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‘“ [31] more men in there. That colored division should never have been sent in there; but there is a furor there, and perhaps they may move off sufficiently for me to pass my division out.” ’

General Ord, in his testimony, using vigorous language, says:

The men had to go through a long, narrow trench, about one-third of a mile in length, before they got into our extreme out-work, and then they went into this Crater, and were piled into that hole, where they were perfectly useless. They were of about as much use there as so many men at the bottom of a well.

The stampede which took place when Mahone's brigade made its charge is thus described by General Turner in his testimony

I had got, probably, half way between our line and the enemy's lines—which were perhaps only a hundred yards apart at that point, and it was a very broken country, thick underbrush and morass—when, looking to the left, I saw the troops in vast numbers coming rushing back, and immediately my whole first brigade came back, and then my second brigade on my right, and everything was swept back in and around the Crater, and probably all but about one-third of the original number stampeded back right into our lines. After some exertion I rallied my men of the First and Second brigades after they got into our lines, while my Third brigade held the line.

General Carr, who commanded a division of the Eighteenth corps, in his testimony thus describes the stampede:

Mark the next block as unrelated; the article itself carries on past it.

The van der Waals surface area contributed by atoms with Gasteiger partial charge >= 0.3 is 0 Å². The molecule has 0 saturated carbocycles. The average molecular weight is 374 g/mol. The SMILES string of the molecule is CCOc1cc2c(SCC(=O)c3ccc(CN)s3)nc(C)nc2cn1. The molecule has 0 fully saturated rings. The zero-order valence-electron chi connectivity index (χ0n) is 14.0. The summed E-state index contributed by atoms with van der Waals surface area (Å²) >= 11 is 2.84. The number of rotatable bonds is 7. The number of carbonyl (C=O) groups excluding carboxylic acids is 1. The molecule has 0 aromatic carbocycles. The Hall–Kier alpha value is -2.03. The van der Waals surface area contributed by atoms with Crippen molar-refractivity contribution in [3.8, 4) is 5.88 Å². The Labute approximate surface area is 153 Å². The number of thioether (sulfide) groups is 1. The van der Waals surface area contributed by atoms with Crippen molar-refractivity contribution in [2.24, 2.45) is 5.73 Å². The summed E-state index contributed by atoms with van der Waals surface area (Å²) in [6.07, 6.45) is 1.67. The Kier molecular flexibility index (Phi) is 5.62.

I saw a vacancy—a gap that I thought about four regiments would fill, and assist that line of battle that was going over our breastworks to take those rifle pits. I immediately took command of part of Turner's division, and ordered them over the line to join the line of troops then advancing, and told them to charge the rifle-pits in their front, which they did. That was about two hundred yards on the right of the Crater. After putting those troops in, I stepped back from the entrenchment some ten or fifteen yards towards the covered way, and I had scarcely got back to the lower end of the covered way when the stampede began, and I suppose two thousand troops came back, and I was lifted from my feet by the rushing mass, and carried along with it ten or fifteen yards in the covered way. What staff I had with me assisted me in stopping the

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John R. Turner (2)
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